By:  Andrea Becker
Bourj el-Barajneh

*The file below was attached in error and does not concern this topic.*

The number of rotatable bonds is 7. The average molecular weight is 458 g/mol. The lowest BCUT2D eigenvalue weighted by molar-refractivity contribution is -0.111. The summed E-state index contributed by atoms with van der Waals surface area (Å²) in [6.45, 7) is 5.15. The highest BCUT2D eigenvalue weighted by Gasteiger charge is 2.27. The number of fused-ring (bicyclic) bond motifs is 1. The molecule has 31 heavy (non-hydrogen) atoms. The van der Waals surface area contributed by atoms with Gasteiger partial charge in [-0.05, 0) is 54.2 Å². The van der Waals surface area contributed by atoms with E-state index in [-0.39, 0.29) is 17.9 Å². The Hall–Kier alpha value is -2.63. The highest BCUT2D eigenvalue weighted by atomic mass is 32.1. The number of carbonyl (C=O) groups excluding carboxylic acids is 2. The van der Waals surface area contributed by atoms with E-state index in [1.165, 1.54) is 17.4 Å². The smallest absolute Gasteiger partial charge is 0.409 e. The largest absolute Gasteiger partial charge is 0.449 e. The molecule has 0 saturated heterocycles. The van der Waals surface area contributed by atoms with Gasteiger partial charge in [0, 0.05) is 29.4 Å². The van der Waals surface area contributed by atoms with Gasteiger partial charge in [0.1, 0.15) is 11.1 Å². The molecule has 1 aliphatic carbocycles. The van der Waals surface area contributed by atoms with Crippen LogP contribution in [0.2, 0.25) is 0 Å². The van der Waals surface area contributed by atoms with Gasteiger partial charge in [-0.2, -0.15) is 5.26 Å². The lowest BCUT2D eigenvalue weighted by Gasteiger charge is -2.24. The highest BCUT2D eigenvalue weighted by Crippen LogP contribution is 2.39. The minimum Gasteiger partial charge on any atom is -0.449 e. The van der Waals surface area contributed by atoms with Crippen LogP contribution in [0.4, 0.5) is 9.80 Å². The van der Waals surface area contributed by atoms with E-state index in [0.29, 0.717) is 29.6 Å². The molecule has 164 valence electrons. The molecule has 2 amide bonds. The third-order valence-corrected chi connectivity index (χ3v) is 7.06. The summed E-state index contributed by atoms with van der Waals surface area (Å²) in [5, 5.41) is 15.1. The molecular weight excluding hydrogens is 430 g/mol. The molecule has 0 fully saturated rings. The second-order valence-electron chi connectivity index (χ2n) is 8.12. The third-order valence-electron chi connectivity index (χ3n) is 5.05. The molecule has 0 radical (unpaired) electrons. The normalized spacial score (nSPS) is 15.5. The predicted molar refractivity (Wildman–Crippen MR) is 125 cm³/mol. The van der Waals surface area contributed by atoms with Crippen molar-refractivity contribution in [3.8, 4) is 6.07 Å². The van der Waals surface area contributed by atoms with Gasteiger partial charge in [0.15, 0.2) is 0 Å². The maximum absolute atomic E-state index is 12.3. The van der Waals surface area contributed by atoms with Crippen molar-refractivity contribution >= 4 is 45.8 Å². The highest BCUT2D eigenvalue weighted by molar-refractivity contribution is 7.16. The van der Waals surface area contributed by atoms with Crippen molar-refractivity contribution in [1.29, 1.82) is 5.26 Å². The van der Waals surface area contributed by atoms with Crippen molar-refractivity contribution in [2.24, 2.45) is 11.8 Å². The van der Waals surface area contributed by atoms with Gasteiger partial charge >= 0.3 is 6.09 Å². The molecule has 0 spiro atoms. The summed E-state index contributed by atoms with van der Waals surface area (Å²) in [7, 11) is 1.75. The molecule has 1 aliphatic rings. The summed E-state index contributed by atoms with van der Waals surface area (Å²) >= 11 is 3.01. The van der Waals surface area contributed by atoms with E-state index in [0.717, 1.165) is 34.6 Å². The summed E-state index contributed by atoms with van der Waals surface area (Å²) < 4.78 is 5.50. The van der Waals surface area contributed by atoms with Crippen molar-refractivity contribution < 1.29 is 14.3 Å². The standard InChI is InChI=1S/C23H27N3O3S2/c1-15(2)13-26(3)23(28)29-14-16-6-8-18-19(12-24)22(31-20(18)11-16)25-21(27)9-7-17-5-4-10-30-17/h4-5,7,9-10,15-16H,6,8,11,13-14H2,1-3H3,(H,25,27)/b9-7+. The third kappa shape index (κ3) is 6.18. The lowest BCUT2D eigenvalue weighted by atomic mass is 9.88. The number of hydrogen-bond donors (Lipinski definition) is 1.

Morning coffee and the full beat of the buena vista social club….far from cuba here in southern lebanon. the air has cooled, and the sea sparkles. we used to sit up at night, and in the distance, watch the puffs of smoke rise from the katushas launched, the echoes of small fire, the gunship that would ominously light the night sea…having found their target, the boat would disappear into the blackness. time would hold still, then red sparks would fly…like fireworks, those small sparks would rise. then fall, no brilliant greens and golds and pretty sky designs, but the sound of smaller boats being rocked, ripped….the splooooosh of water….and silence. sleep would return. no fear…we were always, of course, a few kilometres away from the charade that ended so many civilian lives. The Israelis have withdrawn, the bright yellow flags have been flown. the blue berets have deployed. families have returned to their homes, some after over twenty years, some of the young seeing their southern lebanese villages for the first time. rebuilding homes. Nights are calm. This week i left Beirut, and my home of Bourj el-Barajneh Palestinian refugee camp. Now in the south, i step into Rashadiyyeh camp. There are some trees here. the sea is at the edge of the camp. the pathways are not as narrow, and the air is fresh. Rashadiyyeh is a welcome respite from Beirut. The air is fresher, the problems are the same. no rights to work. no security. checkpoints at the entrance of the camp. the humiliation, daily, slow and subtle, of having your car and your crumpled ID examined as you leave or enter the camp. pride, past, and no future. The old man still sits up on his roof, on his concrete ‘home’, and stares off into the distance, looking towards Palestine. The land that he was forced to leave at age 16, his three year old sister is his arms as they fled. his sister did not cry, keeping her head silently buried into his shoulder. not crying. not understanding, quiet with the fear that radiated from her brother. He sips his Arabic coffee, stares into the still night. That was over fifty years ago. The debates loom, the conferences begin and end, talks resume-fail-are suspended-break down. compromises are made. concessions. words, not people. No justice, and no peace. The lines on the old man’s face have deepened.

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